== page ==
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The Middle Creek National Battlefield Foundation, Inc., a non-profit corporation, is an organization composed of individuals who desire to preserve this nationally significant Civil War battlefield. The foundation's purpose is to honor the memory of the gallant men, both Union and Confederate, who fought and died at Middle Creek.

The biggest and most important Civil War battle fought in Eastern Kentucky, Middle Creek was a tragic example of the fratricidal, Kentuckian-against-Kentuckian combat typical of this region. A Union victory, it focused national attention on James A. Garfield of Hiram, Ohio, who two decades later would become the twentieth President of the United States.

The Middle Creek Battlefield Trail is the first phase in what will be a series of interpretations of the battlefield site. In coming years, as funds become available, we hope to add a visitorís center, a research library, and a multi-media theater. The latter facility will be used to educate school children and other visitors not just about Middle Creek, but about other Civil War battles fought in Eastern Kentucky, as well as the social and economic impact of the war on the region as a whole.

We hope that what we are doing here will inspire visitors from other regions to work to preserve their own Civil War battlefields and historic sites. Whether or not you make your home in Eastern Kentucky, we encourage you to join our organization and help us preserve our rich mountain heritage. If you want to know more about us, consult our brochure. Copies can be obtained at the kiosk located at the beginning of the trail.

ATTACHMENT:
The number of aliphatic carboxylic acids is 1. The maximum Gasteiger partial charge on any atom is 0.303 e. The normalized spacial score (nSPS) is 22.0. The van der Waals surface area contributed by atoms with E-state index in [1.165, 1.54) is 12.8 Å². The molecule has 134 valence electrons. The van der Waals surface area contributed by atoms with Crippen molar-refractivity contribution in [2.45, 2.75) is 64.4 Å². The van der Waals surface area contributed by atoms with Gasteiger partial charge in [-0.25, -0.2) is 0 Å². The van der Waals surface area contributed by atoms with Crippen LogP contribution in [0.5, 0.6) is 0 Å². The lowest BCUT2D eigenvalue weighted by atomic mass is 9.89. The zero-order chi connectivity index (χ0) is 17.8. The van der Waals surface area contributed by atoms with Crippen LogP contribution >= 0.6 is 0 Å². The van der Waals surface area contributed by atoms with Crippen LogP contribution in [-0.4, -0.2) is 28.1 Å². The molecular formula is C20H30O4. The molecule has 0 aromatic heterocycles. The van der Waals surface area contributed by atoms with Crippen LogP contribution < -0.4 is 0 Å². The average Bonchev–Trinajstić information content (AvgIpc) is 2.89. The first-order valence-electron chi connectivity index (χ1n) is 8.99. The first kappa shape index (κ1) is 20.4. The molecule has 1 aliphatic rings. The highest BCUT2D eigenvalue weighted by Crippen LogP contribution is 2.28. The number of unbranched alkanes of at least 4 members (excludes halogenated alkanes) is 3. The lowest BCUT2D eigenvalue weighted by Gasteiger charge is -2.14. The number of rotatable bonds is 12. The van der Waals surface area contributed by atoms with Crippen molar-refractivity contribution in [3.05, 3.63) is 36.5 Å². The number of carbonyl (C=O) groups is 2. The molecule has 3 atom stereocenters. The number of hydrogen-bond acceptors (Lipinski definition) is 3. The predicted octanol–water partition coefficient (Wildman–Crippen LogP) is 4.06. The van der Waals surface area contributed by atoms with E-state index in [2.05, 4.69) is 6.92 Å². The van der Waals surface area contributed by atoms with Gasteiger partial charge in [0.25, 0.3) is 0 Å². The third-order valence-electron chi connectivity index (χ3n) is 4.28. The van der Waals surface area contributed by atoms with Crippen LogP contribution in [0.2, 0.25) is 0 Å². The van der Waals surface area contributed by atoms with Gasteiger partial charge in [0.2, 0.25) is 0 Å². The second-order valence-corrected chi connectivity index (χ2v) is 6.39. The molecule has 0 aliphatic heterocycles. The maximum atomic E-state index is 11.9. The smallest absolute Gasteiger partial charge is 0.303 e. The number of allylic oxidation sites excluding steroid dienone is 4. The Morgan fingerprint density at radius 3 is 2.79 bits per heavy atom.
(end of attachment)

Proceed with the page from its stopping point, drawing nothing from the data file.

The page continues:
We encourage you to join us in this endeavor and help us to preserve our rapidly-disappearing Eastern Kentucky heritage.

The Middle Creek National
Battlefield Foundation
Private Stanford Jessee of the 29th Virginia Infantry, C.S.A.
Jessee was one of the ten Confederate soldiers killed during the Battle of Middle Creek. Courtesy of Gordon B. Jessee of Colorado Springs, Colorado.
Middle Creek Main Page
Why They Fought Here
The Opposing Commanders
The Confederate Waiting Game
The Artillery That Failed
The Union Command Post
The Confederate Command Post
The Union Assault
Monroe's Bayonet Charge
A Desperate Fight, But Few Casualties
The Mount Sterling-Pound Gap Road
The John M. Burns House
The Samuel May Farm
Middle Creek
Samuel May House
Archive Main Page
Colonel George W. Monroe
Colonel Ezekiel F. Clay
Colonel Lionel A. Sheldon
Colonel Don A. Pardee
Colonel Hiram Hawkins
Colonel John S. Williams
Colonel Alfred C. Moore
George W. Gallup
Dr. Stephen M. Ferguson
Civil War
The Skirmish
at Abbott Shoal